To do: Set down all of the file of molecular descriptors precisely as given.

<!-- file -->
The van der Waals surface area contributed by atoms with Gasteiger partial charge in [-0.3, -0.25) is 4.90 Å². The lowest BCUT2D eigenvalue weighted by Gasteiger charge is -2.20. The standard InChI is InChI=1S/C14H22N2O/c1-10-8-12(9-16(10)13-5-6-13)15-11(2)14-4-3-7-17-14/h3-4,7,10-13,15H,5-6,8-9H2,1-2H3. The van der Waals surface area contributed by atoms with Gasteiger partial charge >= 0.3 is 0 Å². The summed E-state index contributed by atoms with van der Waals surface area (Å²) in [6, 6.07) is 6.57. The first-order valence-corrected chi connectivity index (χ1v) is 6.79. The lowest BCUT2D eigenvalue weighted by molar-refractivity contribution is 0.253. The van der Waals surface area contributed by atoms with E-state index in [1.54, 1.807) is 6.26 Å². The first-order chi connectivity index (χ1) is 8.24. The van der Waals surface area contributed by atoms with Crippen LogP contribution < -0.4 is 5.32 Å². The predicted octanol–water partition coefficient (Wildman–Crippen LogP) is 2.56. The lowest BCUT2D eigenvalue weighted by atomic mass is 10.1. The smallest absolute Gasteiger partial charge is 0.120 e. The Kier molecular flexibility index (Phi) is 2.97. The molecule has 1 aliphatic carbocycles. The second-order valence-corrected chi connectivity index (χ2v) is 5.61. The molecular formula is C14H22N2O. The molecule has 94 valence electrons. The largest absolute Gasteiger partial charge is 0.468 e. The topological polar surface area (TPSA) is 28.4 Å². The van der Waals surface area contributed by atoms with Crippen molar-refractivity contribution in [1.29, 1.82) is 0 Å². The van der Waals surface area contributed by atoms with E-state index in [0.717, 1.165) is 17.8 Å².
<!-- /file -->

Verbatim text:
The van der Waals surface area contributed by atoms with Gasteiger partial charge in [-0.3, -0.25) is 4.90 Å². The lowest BCUT2D eigenvalue weighted by Gasteiger charge is -2.20. The standard InChI is InChI=1S/C14H22N2O/c1-10-8-12(9-16(10)13-5-6-13)15-11(2)14-4-3-7-17-14/h3-4,7,10-13,15H,5-6,8-9H2,1-2H3. The van der Waals surface area contributed by atoms with Gasteiger partial charge >= 0.3 is 0 Å². The summed E-state index contributed by atoms with van der Waals surface area (Å²) in [6, 6.07) is 6.57. The first-order valence-corrected chi connectivity index (χ1v) is 6.79. The lowest BCUT2D eigenvalue weighted by molar-refractivity contribution is 0.253. The van der Waals surface area contributed by atoms with E-state index in [1.54, 1.807) is 6.26 Å². The first-order chi connectivity index (χ1) is 8.24. The van der Waals surface area contributed by atoms with Crippen LogP contribution < -0.4 is 5.32 Å². The predicted octanol–water partition coefficient (Wildman–Crippen LogP) is 2.56. The lowest BCUT2D eigenvalue weighted by atomic mass is 10.1. The smallest absolute Gasteiger partial charge is 0.120 e. The Kier molecular flexibility index (Phi) is 2.97. The molecule has 1 aliphatic carbocycles. The second-order valence-corrected chi connectivity index (χ2v) is 5.61. The molecular formula is C14H22N2O. The molecule has 94 valence electrons. The largest absolute Gasteiger partial charge is 0.468 e. The topological polar surface area (TPSA) is 28.4 Å². The van der Waals surface area contributed by atoms with Crippen molar-refractivity contribution in [1.29, 1.82) is 0 Å². The van der Waals surface area contributed by atoms with E-state index in [0.717, 1.165) is 17.8 Å².